Restrictions on using electronic devices during takeoff and landing could be lifted, after a regulatory committee told the FAA to loosen its guidelines on when gadgets like iPads, Kindles, and other hardware can be turned on. The recommendation by the Aviation Rulemaking Committee, which comes after a year-long investigation into the potential safety issues, is believed to include select smaller gadgets, while laptops and other larger hardware would still need to be stowed, albeit for physical reasons of potential crash danger, rather than because of whatever electrical signals they might give out.
According to Reuters, devices such as tablets and ereaders would, if the new guidelines are accepted by the Federal Aviation Authority, be permitted at altitudes under 10,000 feet. They would, however, still have to be switched into "airplane mode" or otherwise have their wireless radios deactivated.
Laptops, DVD players, and other larger hardware would need to be stowed in hand luggage until the plane had reached 10,000 feet, as usual, however. That's because should a crash take place, the bulkier equipment could present more of a safety danger moving around the cabin, the ARC suggests.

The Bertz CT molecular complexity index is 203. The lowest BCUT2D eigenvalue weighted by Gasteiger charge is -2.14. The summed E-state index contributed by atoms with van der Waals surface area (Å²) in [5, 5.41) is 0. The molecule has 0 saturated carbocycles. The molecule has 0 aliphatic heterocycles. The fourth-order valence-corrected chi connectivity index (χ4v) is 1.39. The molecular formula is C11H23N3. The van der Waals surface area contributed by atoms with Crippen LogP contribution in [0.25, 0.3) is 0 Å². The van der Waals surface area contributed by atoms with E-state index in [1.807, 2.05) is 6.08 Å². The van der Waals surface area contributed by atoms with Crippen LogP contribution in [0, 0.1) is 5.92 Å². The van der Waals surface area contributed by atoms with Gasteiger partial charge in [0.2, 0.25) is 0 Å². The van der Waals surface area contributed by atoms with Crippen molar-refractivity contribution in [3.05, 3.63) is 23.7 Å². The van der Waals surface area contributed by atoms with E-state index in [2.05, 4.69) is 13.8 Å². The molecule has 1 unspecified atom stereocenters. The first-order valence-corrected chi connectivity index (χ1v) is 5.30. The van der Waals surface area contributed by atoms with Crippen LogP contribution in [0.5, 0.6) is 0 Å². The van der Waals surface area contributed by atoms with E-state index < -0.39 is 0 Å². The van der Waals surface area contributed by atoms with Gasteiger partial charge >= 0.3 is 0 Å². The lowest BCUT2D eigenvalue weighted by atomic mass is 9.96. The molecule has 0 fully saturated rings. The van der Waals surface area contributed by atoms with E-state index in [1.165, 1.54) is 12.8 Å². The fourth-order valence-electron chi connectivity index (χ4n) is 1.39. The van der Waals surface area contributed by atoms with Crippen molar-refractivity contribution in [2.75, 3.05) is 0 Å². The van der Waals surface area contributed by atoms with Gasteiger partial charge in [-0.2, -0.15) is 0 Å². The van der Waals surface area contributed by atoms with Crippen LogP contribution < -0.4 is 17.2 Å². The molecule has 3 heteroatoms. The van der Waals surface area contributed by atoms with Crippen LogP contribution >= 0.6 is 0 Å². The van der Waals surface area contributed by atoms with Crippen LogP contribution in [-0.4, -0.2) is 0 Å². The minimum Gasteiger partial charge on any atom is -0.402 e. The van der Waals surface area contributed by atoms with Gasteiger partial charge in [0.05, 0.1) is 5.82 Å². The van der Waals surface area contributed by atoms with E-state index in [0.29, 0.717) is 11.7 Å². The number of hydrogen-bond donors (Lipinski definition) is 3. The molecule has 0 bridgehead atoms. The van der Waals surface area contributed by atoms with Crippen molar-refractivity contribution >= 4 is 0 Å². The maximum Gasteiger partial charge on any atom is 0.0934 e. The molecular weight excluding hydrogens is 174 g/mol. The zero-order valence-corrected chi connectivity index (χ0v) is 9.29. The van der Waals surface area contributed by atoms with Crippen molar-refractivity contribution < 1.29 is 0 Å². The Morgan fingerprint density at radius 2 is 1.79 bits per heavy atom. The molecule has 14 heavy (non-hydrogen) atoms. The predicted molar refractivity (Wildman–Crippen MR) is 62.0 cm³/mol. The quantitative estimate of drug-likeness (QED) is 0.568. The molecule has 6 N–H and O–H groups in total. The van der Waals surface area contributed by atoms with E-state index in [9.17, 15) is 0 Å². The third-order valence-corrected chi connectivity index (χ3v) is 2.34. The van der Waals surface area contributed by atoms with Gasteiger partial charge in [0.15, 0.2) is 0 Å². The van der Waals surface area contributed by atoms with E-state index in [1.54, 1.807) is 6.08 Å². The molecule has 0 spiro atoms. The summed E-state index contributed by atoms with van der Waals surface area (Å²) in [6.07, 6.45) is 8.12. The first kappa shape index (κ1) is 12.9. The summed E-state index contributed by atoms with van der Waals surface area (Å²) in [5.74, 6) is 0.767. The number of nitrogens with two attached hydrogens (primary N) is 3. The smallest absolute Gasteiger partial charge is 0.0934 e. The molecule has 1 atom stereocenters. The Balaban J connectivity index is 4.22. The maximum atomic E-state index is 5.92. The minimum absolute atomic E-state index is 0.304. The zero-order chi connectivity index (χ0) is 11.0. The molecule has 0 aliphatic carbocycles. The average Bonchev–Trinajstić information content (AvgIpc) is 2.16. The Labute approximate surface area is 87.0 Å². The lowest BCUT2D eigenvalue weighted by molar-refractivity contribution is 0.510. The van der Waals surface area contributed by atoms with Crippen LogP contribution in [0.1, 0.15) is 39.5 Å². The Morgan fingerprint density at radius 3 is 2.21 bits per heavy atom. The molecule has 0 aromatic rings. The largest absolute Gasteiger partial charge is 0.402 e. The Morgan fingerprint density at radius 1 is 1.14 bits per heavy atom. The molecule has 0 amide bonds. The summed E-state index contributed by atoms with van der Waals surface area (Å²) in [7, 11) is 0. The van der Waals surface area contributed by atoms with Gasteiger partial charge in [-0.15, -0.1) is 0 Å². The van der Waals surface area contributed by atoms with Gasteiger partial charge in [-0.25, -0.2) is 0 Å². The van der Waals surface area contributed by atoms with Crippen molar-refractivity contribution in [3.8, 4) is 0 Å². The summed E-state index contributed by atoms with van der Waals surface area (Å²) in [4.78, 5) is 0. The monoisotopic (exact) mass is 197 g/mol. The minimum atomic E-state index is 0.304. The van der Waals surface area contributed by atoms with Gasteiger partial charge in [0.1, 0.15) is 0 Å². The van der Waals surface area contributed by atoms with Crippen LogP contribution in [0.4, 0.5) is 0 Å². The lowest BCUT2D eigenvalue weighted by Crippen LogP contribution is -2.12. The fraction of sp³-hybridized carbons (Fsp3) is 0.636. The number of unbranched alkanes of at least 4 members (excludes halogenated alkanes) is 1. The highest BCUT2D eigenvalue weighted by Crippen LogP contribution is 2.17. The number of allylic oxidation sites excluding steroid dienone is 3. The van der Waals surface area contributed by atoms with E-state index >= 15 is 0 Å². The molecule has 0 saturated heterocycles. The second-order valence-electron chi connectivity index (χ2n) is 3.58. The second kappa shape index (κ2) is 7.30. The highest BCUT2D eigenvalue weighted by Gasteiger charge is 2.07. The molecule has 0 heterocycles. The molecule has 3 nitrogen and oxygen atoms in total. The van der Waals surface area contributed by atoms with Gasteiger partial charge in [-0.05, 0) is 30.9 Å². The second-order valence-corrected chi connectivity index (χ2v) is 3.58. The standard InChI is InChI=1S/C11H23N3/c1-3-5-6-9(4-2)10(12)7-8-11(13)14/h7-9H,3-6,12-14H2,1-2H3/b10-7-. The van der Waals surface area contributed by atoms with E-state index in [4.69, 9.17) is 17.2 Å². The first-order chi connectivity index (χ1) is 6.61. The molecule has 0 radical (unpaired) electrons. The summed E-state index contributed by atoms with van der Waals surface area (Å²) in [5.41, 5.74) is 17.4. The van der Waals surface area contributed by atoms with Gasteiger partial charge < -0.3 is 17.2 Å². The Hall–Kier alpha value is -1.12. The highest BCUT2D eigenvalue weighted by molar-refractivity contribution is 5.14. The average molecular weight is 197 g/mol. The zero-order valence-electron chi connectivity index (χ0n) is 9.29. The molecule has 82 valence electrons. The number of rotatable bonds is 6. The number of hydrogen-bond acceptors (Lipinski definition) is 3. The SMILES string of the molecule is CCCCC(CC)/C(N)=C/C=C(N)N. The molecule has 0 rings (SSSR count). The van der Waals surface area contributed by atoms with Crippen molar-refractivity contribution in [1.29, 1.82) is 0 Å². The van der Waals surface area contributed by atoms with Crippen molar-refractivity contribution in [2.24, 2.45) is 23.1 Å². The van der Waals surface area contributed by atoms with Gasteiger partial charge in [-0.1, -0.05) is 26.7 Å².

The report is the latest in a long line of arguments over the relative safety of electronics during flight. While many passengers believe that there is no good reason for their devices to be shut down during takeoff and landing, that assumption is not actually the case, the ARC discovered.
In fact, wireless radios can interfere with more rudimentary fly-by-wire systems, while sensitive navigation and radio equipment can be impacted by "spurious radio frequency emissions" it's said. The perils predominantly affect older planes, however; commercial airliners in regular use today are hardened against wireless overspill.
The end result is likely to be a split set of guidelines, in which planes of newer stock will allow for electronic device use, while older models or those yet to have all the upgrades will not. The FAA is supposedly not expected to instigate a program of device testing, instead looking to whether the planes themselves will handle the extra electronic strain.
Although being allowed to catch up on digital reading or play Angry Birds while you wait for a runway spot is likely to cheer up frequent travelers and those with children, there's another gem in the FAA's guidelines. The agency has not been including cellphone calls under the new proposals, and there's no intention to allow them during flight.